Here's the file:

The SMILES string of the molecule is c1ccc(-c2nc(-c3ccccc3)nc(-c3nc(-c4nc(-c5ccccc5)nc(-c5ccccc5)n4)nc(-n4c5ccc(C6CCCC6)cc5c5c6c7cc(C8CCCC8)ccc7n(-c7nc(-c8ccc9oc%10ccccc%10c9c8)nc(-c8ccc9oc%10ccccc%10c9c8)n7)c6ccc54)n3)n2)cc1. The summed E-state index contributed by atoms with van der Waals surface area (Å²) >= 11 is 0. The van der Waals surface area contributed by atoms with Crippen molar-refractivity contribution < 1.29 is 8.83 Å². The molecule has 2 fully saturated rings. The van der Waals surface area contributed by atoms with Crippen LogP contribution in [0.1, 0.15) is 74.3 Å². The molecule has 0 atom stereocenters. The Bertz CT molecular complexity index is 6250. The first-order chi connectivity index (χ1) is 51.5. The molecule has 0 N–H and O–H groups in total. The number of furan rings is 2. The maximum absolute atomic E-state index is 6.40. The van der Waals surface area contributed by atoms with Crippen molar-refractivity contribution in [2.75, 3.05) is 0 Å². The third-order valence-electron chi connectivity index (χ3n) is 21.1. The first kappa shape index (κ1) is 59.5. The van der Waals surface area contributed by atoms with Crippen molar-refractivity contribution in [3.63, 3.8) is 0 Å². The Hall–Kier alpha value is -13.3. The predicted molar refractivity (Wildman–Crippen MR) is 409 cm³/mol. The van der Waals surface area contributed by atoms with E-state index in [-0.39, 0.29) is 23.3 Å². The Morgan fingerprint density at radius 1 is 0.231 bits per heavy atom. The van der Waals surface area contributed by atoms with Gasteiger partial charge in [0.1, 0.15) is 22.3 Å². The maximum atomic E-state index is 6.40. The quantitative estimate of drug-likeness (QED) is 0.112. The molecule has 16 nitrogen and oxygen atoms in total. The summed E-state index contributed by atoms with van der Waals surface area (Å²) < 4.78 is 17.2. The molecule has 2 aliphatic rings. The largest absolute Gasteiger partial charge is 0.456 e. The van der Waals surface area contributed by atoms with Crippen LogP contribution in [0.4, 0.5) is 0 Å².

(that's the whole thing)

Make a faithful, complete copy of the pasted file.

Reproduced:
The SMILES string of the molecule is c1ccc(-c2nc(-c3ccccc3)nc(-c3nc(-c4nc(-c5ccccc5)nc(-c5ccccc5)n4)nc(-n4c5ccc(C6CCCC6)cc5c5c6c7cc(C8CCCC8)ccc7n(-c7nc(-c8ccc9oc%10ccccc%10c9c8)nc(-c8ccc9oc%10ccccc%10c9c8)n7)c6ccc54)n3)n2)cc1. The summed E-state index contributed by atoms with van der Waals surface area (Å²) >= 11 is 0. The van der Waals surface area contributed by atoms with Crippen molar-refractivity contribution < 1.29 is 8.83 Å². The molecule has 2 fully saturated rings. The van der Waals surface area contributed by atoms with Crippen LogP contribution in [0.1, 0.15) is 74.3 Å². The molecule has 0 atom stereocenters. The Bertz CT molecular complexity index is 6250. The first-order chi connectivity index (χ1) is 51.5. The molecule has 0 N–H and O–H groups in total. The number of furan rings is 2. The maximum absolute atomic E-state index is 6.40. The van der Waals surface area contributed by atoms with Crippen molar-refractivity contribution in [2.75, 3.05) is 0 Å². The third-order valence-electron chi connectivity index (χ3n) is 21.1. The first kappa shape index (κ1) is 59.5. The van der Waals surface area contributed by atoms with Crippen molar-refractivity contribution in [3.63, 3.8) is 0 Å². The Hall–Kier alpha value is -13.3. The predicted molar refractivity (Wildman–Crippen MR) is 409 cm³/mol. The van der Waals surface area contributed by atoms with E-state index in [-0.39, 0.29) is 23.3 Å². The Morgan fingerprint density at radius 1 is 0.231 bits per heavy atom. The van der Waals surface area contributed by atoms with Gasteiger partial charge in [0.1, 0.15) is 22.3 Å². The maximum atomic E-state index is 6.40. The quantitative estimate of drug-likeness (QED) is 0.112. The molecule has 16 nitrogen and oxygen atoms in total. The summed E-state index contributed by atoms with van der Waals surface area (Å²) < 4.78 is 17.2. The molecule has 2 aliphatic rings. The largest absolute Gasteiger partial charge is 0.456 e. The van der Waals surface area contributed by atoms with Crippen LogP contribution in [0.4, 0.5) is 0 Å².